On a personal front, my word for 2018 is going to be “ease.” I have worked with a ferocious single-mindedness these past ten years to get to the point of living my professional dream and, frankly, I have not always done a good job of making sure I held enough space for myself in the middle of that. While it seems unlikely that I will be able to work less in this coming year, my intention is to approach that work with greater ease – allowing myself to enjoy how far I’ve come and releasing some of the struggle of the early years. I have been so far running what is a marathon as a sprint and I’m aware that if I don’t ease up on myself that I’m going to pull something.
My Biggest Success?
The thing I’m proudest of is that the career I have built is so wholly and authentically born out of who I am and what I believe in. The funny thing about is that my life now bears so little resemblance to the dream I had as a child, teenager, and college student.
The laser-beam focused dream of my life was that I was going to be an actress and only an actress and that was it. Then I got out of college and began auditioning and quickly realized that a) the roles available to women were almost exclusively demeaning, two-dimensional, outright exploitative, and/or wildly uninteresting and b) that fundamentally in who I was and what I looked like, I was the wrong sort of woman to be hired as an actress in my industry – too smart, too strong, not-quite-pretty-enough, too opinionated.
Confronted with that reality, I started writing plays so that I’d have more interesting female characters to play, and then, through that, began to realize that I, as an artist and a human, actually had some things I really wanted to say to the world. Eventually that led me to writing and producing films because I wanted to reach a wider audience than just the theater-going populace of New York City. Except then I discovered, to my surprise and horror, that the film industry was expressly not interested in women making films or women’s stories being told by women, so then I had to figure out how to get my films made truly independently – which also ended up allowing me greater artistic freedom than I would have had making them “in the system.” That also led me to begin speaking out against the rampant sexism in the film industry (many years before the Weinstein revelations began bringing that into mainstream conversation), which, in turn has led to a whole rainbow of incredibly interesting and fulfilling opportunities, such as giving my TEDTalk and co-founding The 51 Fund, a venture capital fund to finance films by women, and has also led to a larger platform to reach people with my own films.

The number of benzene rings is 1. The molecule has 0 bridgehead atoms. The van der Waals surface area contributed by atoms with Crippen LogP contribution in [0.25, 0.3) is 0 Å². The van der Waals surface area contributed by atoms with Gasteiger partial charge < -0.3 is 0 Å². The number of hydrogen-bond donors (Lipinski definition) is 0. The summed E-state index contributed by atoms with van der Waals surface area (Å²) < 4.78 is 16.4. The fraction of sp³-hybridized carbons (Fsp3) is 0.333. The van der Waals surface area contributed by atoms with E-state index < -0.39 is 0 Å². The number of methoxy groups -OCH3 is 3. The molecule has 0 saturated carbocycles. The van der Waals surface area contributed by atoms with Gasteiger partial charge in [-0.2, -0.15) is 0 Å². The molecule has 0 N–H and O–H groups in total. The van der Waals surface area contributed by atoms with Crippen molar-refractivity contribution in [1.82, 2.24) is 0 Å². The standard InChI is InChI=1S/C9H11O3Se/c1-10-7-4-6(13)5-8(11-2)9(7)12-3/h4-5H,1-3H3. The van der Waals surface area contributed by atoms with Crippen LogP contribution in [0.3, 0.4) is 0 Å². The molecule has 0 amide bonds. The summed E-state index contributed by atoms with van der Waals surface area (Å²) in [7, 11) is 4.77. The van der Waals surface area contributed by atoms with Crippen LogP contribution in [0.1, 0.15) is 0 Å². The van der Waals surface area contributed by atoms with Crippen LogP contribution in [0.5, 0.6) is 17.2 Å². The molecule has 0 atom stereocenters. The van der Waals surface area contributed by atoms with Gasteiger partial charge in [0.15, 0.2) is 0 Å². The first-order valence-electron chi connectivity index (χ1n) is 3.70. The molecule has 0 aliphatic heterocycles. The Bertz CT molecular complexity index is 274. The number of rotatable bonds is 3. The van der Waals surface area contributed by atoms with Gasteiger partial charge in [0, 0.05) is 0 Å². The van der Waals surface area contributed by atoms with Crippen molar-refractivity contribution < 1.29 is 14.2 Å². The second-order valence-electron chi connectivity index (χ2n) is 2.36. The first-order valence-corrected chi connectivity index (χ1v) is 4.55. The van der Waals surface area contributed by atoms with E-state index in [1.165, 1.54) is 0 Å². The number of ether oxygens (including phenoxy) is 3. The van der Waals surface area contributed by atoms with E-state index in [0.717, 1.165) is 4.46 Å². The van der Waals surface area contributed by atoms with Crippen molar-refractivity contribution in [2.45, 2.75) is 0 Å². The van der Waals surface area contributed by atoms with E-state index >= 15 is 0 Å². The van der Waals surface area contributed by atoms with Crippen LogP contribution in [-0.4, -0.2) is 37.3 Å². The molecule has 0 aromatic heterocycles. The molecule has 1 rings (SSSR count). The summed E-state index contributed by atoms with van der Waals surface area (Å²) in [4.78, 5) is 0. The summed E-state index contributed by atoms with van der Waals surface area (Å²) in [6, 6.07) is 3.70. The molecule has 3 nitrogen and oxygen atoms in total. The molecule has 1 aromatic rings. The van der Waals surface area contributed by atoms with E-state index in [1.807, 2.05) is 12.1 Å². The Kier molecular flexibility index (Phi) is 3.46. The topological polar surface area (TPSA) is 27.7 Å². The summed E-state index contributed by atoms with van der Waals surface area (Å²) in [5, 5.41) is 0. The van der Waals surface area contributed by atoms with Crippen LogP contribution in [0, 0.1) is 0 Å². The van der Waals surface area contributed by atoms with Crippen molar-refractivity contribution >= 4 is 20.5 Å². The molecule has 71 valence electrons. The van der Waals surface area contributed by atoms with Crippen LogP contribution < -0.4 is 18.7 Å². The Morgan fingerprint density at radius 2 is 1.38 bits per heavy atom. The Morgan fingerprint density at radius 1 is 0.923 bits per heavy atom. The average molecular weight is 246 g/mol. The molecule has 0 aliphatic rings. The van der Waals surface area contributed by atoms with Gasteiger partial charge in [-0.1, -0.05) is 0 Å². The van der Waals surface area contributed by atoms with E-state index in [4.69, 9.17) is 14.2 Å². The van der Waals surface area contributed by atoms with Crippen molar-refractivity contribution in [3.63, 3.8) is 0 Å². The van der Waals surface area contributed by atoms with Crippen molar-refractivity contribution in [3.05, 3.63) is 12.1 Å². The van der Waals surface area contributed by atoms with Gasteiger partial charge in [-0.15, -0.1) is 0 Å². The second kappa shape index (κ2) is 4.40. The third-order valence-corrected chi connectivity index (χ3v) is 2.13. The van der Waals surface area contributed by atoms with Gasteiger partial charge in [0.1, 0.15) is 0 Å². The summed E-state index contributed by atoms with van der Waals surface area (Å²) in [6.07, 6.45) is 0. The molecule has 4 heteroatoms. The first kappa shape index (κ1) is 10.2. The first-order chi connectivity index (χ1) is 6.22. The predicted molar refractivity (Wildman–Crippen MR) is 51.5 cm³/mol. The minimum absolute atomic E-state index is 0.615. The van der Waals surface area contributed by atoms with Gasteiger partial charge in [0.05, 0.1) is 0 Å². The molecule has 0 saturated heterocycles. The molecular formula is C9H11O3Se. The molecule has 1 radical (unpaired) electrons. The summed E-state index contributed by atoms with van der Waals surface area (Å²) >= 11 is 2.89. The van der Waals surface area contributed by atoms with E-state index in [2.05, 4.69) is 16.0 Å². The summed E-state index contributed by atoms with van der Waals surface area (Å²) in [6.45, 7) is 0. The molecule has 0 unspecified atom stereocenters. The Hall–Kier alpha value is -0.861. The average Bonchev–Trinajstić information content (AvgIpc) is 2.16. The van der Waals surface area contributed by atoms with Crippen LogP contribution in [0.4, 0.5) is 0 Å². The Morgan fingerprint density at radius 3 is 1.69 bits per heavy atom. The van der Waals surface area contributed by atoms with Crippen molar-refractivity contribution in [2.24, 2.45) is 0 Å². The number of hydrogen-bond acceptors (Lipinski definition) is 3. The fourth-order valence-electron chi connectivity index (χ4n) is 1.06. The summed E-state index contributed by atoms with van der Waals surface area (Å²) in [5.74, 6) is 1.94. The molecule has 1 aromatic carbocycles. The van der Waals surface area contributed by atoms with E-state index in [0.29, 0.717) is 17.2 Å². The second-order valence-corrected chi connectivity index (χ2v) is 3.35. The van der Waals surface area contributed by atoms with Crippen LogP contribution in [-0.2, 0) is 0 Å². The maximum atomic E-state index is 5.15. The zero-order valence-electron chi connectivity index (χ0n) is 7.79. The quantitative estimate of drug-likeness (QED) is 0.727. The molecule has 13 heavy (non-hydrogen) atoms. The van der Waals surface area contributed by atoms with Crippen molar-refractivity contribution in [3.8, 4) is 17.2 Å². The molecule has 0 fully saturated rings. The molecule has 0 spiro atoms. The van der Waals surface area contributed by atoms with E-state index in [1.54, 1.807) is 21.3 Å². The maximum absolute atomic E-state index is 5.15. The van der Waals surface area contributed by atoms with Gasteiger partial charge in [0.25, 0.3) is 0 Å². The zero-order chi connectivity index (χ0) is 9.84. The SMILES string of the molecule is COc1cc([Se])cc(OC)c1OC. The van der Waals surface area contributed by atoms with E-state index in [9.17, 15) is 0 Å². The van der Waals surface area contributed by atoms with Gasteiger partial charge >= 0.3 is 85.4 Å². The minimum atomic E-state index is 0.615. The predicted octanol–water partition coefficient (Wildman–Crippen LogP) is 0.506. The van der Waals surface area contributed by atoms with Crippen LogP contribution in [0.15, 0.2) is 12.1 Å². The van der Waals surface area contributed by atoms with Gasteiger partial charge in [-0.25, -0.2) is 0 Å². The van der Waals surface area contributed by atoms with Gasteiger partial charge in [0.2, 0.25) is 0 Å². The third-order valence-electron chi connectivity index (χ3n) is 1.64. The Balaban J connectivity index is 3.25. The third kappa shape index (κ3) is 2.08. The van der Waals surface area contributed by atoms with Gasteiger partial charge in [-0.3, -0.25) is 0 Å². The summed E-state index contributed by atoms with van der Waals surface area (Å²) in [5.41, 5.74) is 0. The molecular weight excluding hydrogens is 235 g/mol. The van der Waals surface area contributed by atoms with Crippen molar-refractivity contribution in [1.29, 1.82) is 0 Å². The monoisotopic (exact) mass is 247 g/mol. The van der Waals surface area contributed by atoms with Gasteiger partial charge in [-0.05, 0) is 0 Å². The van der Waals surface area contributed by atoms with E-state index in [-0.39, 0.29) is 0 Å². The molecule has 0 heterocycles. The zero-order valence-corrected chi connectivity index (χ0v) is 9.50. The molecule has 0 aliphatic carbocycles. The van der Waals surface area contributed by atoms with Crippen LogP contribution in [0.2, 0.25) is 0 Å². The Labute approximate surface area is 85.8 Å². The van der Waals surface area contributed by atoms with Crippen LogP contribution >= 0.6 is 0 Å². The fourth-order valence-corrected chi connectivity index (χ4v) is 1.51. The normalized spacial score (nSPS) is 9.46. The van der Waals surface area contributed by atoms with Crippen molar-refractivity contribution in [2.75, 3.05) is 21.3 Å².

It’s been this amazing and strange journey. It has often felt like that trick where you’re asked to pull a handkerchief out of a magician’s hat, but that handkerchief is attached to another, is attached to another, and so suddenly here I am standing here holding this whole colorful pile of fabrics, when I only set out to grab the one. But now, in addition, to being an actress (and getting to play the richest, most interesting roles I can dream up in my films), here I am in the middle of this career that is infinitely richer and more fulfilling than anything I could have imagined: as a writer, an actress, a producer, a soon-to-be author, a speaker, an activist, an entrepreneur, a podcaster…and every one of them on my terms and without having had to sacrifice any part of myself to fit into someone else’s box.
That feels like a very good kind of success.
My Most Challenging Moment?
Oof. There have been such a very great many that it’s hard to pick just one.
The one that leaps to my mind was two years ago, right around this time of year – New Year’s -- which can be a particularly confronting occasion when things aren’t going your way and you’re looking at what hasn’t happened over the last year. I was two years into trying to get my second feature film, Bite Me, made and we were just running into brick walls no matter what path we ran down. The process of trying to get a film made is much like some demented game where you have to get 17 cats into a room with 15 doors. And so, for two years, we’d go through the cycle of getting maybe 13 cats into the room and it would look like it was going to happen and then suddenly they would all run out again and we’d be back to square one. This cycle had just happened again and we were looking down the barrel of having to start over again trying to put the pieces back together again.
Now, in fairness, this is the story of every indie film that has ever been made – you can go through this cycle for ten years and then suddenly it all comes together and you have a smash hit (as famously happened with Blue Valentine). But the knowledge that this is just the way it goes, never makes the process easier, particularly early in your career before you’ve been through it enough to develop a more Zen feeling about the whole enterprise.
So, there I was, and another year had passed without the film being made and suddenly finding ourselves once again at square one. And my optimism was slipping – I was starting to feel this really grasping sense of despair: how could we have beaten all the odds and worked so hard to get the first film made and it won all of these awards and gotten distribution and now getting the second one made is still this hard?!